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Old 12-23-2009, 09:13 AM   #1
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finished basement, but NOT insulated!


the previous owners had the basement finished two years ago... but for SOME reason they did not insulate ANYTHING! they put 2x1 furring strips on the concrete walls then drywalled it up... all thats between the drywall and concrete is air... not even a vapor barrier... no XPS foam or anything... any idea what my options are? I want this done right... there is no insulation on the rim joists either where the sill plate is.. now that one isnt to hard since its a drop cieling and 1/3rd of it is unfinished still I could put XPS in there and caulk the gaps... done... but then thats not up to fire code in the unfinished part (as we require drywall over it) and I'd assume its not up to code in the finished part either as it has a drop ceiling and not boarded up... any ideas on what I can do?.. it gets cold down there and the floors above get cold also due to it (hardwood floor) around the rim joist area....
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Old 12-23-2009, 11:31 AM   #2
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Well, since basements account for something like 30% of your house's heat loss $, then you are right in attacking that properly. Like the rim joists...good! With the drywall that guy installed for you, you have a (bad) vapour retarder but since the walls are cold anyway, l bet you'll have a mould situation back there at some point...

So back to the basics for a house in a cold zone. You want to create a thermal break between the walls and the inside of your basement and make it so that humid air does not condense on them. The most efficient is spray-foam because that deals with the second part of the equation: vapour movement.

So, the 'thermal break' could be spray-foam, isocyanurate panels, XPS or EPS, or a 2x4 studded wall with fibreglass insulation in it. I don't know if your city or your state has a minimum code that governs things like this but you probably have the choice of the confort you wish to have in your life, so decide accordingly. But some jurisdictions cover the wall with polyethylene, that depends, but after the insulation, you probably need a vapour retarder, like faced fibreglass batts, or even painted drywall, but something that will impede moisture from getting to your walls.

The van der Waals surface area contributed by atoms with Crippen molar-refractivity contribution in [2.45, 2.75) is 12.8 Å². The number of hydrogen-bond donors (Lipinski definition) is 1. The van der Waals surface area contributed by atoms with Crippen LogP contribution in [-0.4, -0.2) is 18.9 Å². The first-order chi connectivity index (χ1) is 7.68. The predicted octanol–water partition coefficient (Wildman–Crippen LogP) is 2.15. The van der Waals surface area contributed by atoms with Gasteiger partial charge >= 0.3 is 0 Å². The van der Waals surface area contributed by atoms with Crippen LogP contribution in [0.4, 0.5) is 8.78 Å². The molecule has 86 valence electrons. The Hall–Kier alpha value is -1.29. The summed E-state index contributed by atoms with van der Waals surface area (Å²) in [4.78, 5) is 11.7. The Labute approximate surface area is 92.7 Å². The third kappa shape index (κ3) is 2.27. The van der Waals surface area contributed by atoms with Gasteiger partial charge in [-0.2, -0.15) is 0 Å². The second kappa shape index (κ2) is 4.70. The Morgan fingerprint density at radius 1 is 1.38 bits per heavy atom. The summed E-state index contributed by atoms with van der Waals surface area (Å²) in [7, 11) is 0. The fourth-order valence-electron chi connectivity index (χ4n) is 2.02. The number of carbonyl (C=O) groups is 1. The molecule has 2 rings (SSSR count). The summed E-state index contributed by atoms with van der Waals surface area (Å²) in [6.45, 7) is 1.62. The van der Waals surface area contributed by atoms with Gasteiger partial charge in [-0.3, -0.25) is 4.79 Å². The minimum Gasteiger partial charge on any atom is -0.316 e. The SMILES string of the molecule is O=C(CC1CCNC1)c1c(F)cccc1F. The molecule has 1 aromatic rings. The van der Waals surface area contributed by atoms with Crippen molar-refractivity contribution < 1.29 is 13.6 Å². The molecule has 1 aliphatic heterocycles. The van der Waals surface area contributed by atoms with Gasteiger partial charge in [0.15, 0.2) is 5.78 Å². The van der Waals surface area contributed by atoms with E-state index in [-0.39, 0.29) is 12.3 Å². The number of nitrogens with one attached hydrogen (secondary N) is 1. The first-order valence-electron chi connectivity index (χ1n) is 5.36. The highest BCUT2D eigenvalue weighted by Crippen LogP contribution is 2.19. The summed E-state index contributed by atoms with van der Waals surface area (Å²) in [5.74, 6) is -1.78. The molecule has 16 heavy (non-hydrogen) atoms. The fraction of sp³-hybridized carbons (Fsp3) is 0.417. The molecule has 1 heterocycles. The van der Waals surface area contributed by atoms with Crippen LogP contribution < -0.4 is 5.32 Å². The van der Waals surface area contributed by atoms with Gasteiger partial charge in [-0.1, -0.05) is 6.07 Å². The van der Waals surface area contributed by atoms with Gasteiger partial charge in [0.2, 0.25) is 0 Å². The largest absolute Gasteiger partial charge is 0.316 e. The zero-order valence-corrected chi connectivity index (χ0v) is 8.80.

Remember it is a system, not just a collection of individual pieces, so the vapour retarder will depend on what insulation you have chosen, and all that may depend on the heating system you have and the construction of your house...! It's all interconnected.

But if it were my house, I'd realise that his wall is there for appearance only and may be causing more harm than good, so I'd get rid of it.
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Last edited by ccarlisle; 12-23-2009 at 11:33 AM.
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Old 12-24-2009, 02:33 AM   #3
 
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Quote:
Originally Posted by heelan7d0 View Post
Little off Topic maybe.
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Old 12-24-2009, 07:28 AM   #4
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If a basement wall is finished then the codes require it to be insulated. So you should remove all these walls. Read more on how to do these walls correctly. In US climates no vapor barrier is to be used. In Canada you would use one. Above ground areas of the walls need to be treated differently than below ground sections. Read more on the science and methods to build these walls at www.buildingscience.com.
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Old 12-24-2009, 07:44 AM   #5
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Yup good reading, that...!

You'll see that the choices of insulation methods you have depend not on geographical boundaries nor on local building codes - but on climatic zones and physics that cross state and national boundaries - and ignore government jurisdictions.

For example, vapour "barriers" (ie Class I vapour retarders) are used in 'very cold' zones like we have but down the road apiece in a 'cold' zone, they don't need them. Nobody "told" us to...just makes sense.

Conversely, New Hampshire and Vermont may not "need" them but, I reckon, should. Probably do.
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